Uncertainty over security clouds NATO talks on Afghanistan
Secretary of State John Kerry speaks with NATO Secretary General Anders Fogh Rasmussen, prior to the NATO Foreign Affairs Ministers meeting held at the organisation's headquarters in Brussels, on December 3, 2013.
December 3rd, 2013
01:02 PM ET

Uncertainty over security clouds NATO talks on Afghanistan

By Elise Labott

NATO warned it may be forced to withdraw all of its troops from Afghanistan by the end of next year if President Hamid Karzai doesn't sign a security agreement with the United States.

Reached last month, the pact lays out the U.S. military presence in Afghanistan after 2014, when the NATO-led force of some 80,000 troops is scheduled to leave.

Although the agreement was endorsed by the Afghan council of tribal leaders, called the Loya Jirga, Karzai said he won't sign it until after elections in April.

Uncertainty over the agreement is causing mounting anxiety among diplomats here, where Afghanistan is dominating talks among NATO ministers, including Secretary of State John Kerry.
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Hillary Clinton: NATO risks sliding into "military irrelevance"
May 2nd, 2013
02:02 AM ET

Hillary Clinton: NATO risks sliding into "military irrelevance"

By CNN's Mary Grace Lucas

A NATO alliance where member nations are hamstrung by political and economic difficulties may be a militarily weakened one, former Secy. of State Hillary Clinton warned Wednesday night.

"NATO is turning into a two-tiered alliance with shrinking percentage of members willing – and able – to pay the price and bear the burdens of common defense," Clinton said. "Even in these difficult economic times, we cannot afford to let the greatest alliance in history slide into military irrelevance."

Clinton was speaking at an annual Atlantic Council awards dinner in Washington where both she and NATO Secretary General Anders Fogh Rasmussen were honored with Distinguished Leadership awards.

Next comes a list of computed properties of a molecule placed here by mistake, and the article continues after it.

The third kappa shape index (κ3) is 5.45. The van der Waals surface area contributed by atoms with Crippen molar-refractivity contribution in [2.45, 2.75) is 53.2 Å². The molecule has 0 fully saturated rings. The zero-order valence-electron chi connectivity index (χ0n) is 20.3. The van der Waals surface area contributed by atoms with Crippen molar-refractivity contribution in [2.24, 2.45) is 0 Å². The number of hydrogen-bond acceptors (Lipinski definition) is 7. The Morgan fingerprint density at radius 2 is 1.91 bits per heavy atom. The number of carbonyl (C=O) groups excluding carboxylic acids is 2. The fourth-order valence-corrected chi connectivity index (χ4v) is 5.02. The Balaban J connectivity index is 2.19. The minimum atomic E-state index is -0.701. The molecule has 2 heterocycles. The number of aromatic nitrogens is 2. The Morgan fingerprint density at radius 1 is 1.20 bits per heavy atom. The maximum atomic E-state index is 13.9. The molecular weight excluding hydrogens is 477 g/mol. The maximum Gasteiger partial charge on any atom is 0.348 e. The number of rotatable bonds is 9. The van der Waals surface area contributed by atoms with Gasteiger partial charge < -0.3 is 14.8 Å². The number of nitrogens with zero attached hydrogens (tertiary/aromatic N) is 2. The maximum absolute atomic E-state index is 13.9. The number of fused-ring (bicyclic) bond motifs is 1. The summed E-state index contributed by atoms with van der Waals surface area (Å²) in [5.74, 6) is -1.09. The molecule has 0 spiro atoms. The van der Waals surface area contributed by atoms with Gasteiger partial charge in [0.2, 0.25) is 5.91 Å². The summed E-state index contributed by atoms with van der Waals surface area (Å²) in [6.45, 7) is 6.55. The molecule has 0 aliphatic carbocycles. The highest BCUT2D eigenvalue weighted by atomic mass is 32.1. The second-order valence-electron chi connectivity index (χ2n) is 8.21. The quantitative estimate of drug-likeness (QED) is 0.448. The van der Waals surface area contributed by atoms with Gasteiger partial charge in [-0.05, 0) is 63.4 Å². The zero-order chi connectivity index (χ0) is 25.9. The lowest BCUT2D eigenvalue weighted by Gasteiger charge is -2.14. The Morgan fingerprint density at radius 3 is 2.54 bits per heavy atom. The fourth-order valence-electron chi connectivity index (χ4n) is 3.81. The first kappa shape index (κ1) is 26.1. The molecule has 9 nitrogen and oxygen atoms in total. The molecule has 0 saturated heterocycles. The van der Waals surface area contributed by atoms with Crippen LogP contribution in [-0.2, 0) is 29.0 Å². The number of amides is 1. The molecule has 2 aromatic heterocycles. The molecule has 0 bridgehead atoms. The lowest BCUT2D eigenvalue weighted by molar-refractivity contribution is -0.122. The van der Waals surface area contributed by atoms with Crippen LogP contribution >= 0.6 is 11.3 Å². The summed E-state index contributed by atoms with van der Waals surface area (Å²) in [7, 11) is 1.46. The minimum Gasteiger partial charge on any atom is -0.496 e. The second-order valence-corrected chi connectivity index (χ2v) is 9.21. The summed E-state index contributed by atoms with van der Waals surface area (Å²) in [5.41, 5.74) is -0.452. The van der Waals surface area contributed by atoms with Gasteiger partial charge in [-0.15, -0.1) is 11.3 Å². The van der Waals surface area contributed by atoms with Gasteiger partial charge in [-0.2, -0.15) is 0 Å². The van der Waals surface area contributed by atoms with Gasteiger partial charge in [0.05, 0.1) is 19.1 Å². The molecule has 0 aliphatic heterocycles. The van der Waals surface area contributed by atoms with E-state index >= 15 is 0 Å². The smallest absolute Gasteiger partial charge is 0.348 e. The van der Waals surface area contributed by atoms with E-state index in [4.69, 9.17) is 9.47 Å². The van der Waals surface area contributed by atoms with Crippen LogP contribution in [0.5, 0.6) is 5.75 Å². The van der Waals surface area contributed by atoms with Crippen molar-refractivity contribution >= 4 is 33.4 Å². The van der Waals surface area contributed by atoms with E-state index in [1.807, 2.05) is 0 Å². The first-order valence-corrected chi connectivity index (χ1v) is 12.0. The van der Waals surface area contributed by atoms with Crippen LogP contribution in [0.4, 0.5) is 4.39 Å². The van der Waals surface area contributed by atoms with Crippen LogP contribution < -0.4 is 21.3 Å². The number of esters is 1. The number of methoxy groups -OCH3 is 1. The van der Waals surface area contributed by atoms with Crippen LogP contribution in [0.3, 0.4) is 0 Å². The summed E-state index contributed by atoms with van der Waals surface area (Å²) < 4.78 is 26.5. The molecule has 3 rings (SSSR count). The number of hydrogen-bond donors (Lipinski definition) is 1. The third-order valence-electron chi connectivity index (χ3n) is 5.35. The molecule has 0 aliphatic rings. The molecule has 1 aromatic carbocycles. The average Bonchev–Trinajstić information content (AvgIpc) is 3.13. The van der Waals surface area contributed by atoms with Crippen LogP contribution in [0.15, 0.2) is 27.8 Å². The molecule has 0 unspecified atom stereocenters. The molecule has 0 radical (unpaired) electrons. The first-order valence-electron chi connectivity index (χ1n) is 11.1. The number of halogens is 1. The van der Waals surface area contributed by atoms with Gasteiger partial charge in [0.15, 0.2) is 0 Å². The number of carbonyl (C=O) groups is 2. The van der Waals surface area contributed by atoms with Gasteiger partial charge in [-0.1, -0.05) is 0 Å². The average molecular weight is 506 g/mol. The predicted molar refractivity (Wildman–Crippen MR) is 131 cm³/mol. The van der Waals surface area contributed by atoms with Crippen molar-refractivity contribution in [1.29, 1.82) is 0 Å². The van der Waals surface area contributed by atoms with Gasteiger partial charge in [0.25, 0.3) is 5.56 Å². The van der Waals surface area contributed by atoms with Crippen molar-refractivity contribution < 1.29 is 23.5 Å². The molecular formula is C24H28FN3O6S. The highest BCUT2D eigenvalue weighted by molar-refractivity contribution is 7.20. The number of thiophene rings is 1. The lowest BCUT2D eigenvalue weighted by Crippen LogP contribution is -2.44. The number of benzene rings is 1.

Clinton praised Rasmussen roundly for his work. But she didn’t shy away from the idea that NATO nations needed to think ahead about a more evenly-shared responsibility when it comes to security and readiness.

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Filed under: Hillary Clinton • NATO • Rasmussen
Turkey asks NATO to deploy Patriot missiles, citing threats from Syria crisis
Patriot missile being launched
November 21st, 2012
02:07 PM ET

Turkey asks NATO to deploy Patriot missiles, citing threats from Syria crisis

From Ivan Watson

In a potential escalation of the Syrian conflict, Turkey asked NATO on Wednesday for Patriot missiles to bolster its air defenses against its southern neighbor.

A letter to NATO included the "formal request" that the alliance send "air defense elements," according to a Turkish government statement that cited "the threats and risks posed by the continuing crisis in Syria to our national security."

The statement added that the NATO Council would convene "shortly" to consider the matter.

NATO Secretary-General Anders Fogh Rasmussen said in a Twitter post that the request would be considered without delay.

In a statement on Wednesday, Rasmussen said the letter from Turkey requested Patriot missiles that would "contribute to the de-escalation of the crisis along NATO's south-eastern border" and serve as "a concrete demonstration of alliance solidarity and resolve."

Rasmussen's statement said three NATO countries have available Patriot missiles - Germany, the Netherlands and the United States - and it would be up to them to decide if they can deploy them and for how long.
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Filed under: NATO • Rasmussen • Syria • Turkey • weapons
U.S. and NATO secure exit route from Afghanistan
June 4th, 2012
06:09 PM ET

U.S. and NATO secure exit route from Afghanistan

By Mike Mount

U.S. and NATO equipment will have a guaranteed route out of Afghanistan after an agreement with Central Asian countries allowing the alliance to completely cut out the shorter Pakistani access routes NATO has used for years.